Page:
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since destroyed the peace of mankind. For these evident reasons, these outward court worshippers are rejected, and are not measured, or included, among those who worship God in simplicity and truth.

Under this imperial and papal reign of twelve hundred and sixty years, our historical records have proved that these outward court worshippers have trod down the gospel temple, and by their canons and decrees have thrown a veil over the Scriptures, so as to make them of no effect. The law proclaimed on Mt. Sinai has been desecrated by them: for they have blotted out its second command, in order to establish image worship, and they have made of the tenth two, to hide their iniquity by preserving the number. In repeating the Lord's prayer, they always omit the last clause, and will not ascribe the kingdom, power and glory to that ineffable Being to whom it is justly due. They have trampled under foot, persecuted and branded as heretics, all who durst disobey them, or search the Scriptures for true information. Thus, even in this literal sense, these outward court worshippers have trodden the holy city, or people of God, under foot, forty and two months, or twelve hundred and sixty years namely, from A. D. 303, to the end of the council of Trent, A. D. 1563.

Verse 3: "And I will give power unto my two witnesses, and they shall prophesy a thousand, two hundred and threescore days, clothed in sackcloth." I shall show, first, who the witnesses are. Second, the time of prophesying under this filthy garment. Third what the garment is. That the law and the gospel are the two witnesses, is evident from the following proofs:

First, that the law given on Sinai is one of them from the manner in which Moses, the Jewish lawgiver, received it. See Exod. 20 and 34. When Moses encouraged Joshua and the people a short time before his death, he wrote the law, and delivered it unto the priests, the sons of Levi, who

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bear the ark of the covenant of the Lord, and unto the elders of Israel. And Moses commanded the Levites to take this book of the law, and put it into the side of the ark of the covenant of the Lord your God, that it may be there for a witness against them. Moses commanded a law, even the inheritance of the congregation of Jacob.-Deut. 31.

Moses also describing the majesty of God says, from his right hand went forth a fiery law for them.-Deut. 33 : 2.

After Moses's death, God's charge to Joshua was, this book of the law shall not depart out of thy mouth, but thou shalt meditate thereon day and night, that thou mayest observe and do according to all that is written therein. For then shalt thou make thy way prosperous, and thou shalt have good success.—Josh. 1: 8.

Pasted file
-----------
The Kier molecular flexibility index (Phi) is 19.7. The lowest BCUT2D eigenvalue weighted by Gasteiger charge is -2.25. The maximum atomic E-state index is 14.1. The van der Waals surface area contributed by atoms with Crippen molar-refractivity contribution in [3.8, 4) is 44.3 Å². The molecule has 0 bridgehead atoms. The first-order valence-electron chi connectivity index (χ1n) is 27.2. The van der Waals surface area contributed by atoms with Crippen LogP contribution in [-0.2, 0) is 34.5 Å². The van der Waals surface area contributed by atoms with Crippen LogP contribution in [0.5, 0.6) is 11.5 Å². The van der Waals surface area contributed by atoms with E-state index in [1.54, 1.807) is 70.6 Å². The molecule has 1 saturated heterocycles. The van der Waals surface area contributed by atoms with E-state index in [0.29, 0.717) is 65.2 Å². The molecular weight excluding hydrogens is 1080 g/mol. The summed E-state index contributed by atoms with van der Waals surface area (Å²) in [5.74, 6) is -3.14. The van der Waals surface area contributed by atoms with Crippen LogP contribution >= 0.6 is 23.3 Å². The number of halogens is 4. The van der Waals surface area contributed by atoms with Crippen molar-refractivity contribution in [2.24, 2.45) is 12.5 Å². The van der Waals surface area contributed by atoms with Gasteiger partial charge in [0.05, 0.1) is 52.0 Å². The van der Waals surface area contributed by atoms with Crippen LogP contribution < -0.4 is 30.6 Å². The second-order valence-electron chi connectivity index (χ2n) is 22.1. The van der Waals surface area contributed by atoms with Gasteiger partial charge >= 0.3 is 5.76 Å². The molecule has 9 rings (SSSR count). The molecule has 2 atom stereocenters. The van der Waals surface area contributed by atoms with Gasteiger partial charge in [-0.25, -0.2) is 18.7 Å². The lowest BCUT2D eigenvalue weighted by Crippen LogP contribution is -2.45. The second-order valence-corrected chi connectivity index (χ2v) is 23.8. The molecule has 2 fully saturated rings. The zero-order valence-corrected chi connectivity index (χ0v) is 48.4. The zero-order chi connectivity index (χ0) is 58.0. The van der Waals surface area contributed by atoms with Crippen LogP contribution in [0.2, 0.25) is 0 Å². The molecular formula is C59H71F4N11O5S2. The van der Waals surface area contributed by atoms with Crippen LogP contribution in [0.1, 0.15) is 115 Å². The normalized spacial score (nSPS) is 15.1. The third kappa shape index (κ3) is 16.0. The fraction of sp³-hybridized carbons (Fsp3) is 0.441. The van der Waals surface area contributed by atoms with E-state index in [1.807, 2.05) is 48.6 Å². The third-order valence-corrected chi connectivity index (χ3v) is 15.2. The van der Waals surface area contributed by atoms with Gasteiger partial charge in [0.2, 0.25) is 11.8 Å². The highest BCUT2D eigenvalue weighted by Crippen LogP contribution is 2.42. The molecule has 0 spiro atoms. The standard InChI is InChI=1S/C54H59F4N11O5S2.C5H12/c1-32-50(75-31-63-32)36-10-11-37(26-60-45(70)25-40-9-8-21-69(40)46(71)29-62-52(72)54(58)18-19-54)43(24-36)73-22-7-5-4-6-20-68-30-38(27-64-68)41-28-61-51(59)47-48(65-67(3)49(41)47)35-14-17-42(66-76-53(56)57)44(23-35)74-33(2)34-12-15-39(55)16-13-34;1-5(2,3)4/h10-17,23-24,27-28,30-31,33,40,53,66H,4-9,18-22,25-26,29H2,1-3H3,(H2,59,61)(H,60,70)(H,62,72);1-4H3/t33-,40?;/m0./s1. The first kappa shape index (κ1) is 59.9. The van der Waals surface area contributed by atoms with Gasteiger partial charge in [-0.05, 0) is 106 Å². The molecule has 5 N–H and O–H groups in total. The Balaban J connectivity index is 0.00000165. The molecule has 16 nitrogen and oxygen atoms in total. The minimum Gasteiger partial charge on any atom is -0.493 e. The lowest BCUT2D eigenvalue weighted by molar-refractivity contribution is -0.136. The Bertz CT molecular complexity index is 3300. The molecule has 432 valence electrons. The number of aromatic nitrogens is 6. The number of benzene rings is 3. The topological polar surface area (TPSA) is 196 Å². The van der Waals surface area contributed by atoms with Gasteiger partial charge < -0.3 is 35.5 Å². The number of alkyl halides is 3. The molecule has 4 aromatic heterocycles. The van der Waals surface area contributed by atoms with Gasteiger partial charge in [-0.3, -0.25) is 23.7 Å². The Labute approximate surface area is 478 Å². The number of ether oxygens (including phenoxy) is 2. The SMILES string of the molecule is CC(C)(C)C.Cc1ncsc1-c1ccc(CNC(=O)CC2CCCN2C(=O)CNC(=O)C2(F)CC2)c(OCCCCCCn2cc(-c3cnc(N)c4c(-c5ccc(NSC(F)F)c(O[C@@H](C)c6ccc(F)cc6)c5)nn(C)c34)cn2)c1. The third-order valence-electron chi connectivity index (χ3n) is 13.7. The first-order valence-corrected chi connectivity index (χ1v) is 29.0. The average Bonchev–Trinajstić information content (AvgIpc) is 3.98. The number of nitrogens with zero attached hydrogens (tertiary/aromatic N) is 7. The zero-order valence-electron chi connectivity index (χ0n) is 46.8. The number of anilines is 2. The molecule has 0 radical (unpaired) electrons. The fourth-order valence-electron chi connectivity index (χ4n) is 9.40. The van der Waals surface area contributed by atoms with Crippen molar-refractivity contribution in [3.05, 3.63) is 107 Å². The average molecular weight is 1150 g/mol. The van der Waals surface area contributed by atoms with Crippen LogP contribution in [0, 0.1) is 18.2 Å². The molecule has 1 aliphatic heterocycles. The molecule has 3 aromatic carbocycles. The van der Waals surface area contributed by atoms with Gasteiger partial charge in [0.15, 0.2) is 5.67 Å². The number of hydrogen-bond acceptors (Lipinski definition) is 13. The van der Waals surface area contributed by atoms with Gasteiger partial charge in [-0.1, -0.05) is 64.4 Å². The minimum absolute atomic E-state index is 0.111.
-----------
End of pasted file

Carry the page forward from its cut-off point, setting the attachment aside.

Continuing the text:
David says, he established a testimony in Jacob, and a law in Israel.-Ps. 18: 5. And the prophet says, remember ye the law of Moses, my servant, which I commanded unto him in Horeb, for all Israel, with the statutes and judgments.— Mal. 4: 4.

Our Savior and Redeemer had such respect for the law that he said, think not I am come to destroy the law and the prophets; I am not come to destroy, but to fulfil. For verily I say unto thee, till heaven and earth pass, not one jot or tittle shall in anywise pass from the law, till all be fulfilled. Thus it appears that the law given on Sinai was one of the witnesses of the transgressions of the Man of Sin.

That the gospel is the other witness seems plain from the words of our Savior, when he foretold the calamities that were to afflict the Jews. He says, the gospel of the kingdom shall be preached in all the world, for a witness unto all nations; and then shall the end come.-. -Matt. 34: 14.

The Redeemer, speaking of his divine mission to the Jews, says, if I bear witness of myself, my witness is not true. There is another that beareth witness of me, and I know that the witness which he witnesseth of me is true. Ye sent

unto John, and he bare witness unto the truth. But I have a greater witness than that of John; for the works which my Father hath given me to finish, the same works that I do bear witness of me.-John 5: 31—36.

We have many more proofs of this nature in the apostles' writings, particularly in the tenth chapter of the Acts. In a word, the twelve tribes of Israel received the law, and the twelve apostles received the gospel. They are the twenty-four elders, who received these divine laws as witnesses against all workers of iniquity, and to the praise and glory of those who obey them, and learn to do well.

When we consider the two tables of the moral law, they are in themselves two witnesses of God's love to mankind. The gospel enjoins our reverential awe and esteem of the Creator, and love to one another. These also are two witnesses, under the law and the gospel, and they are essentially such.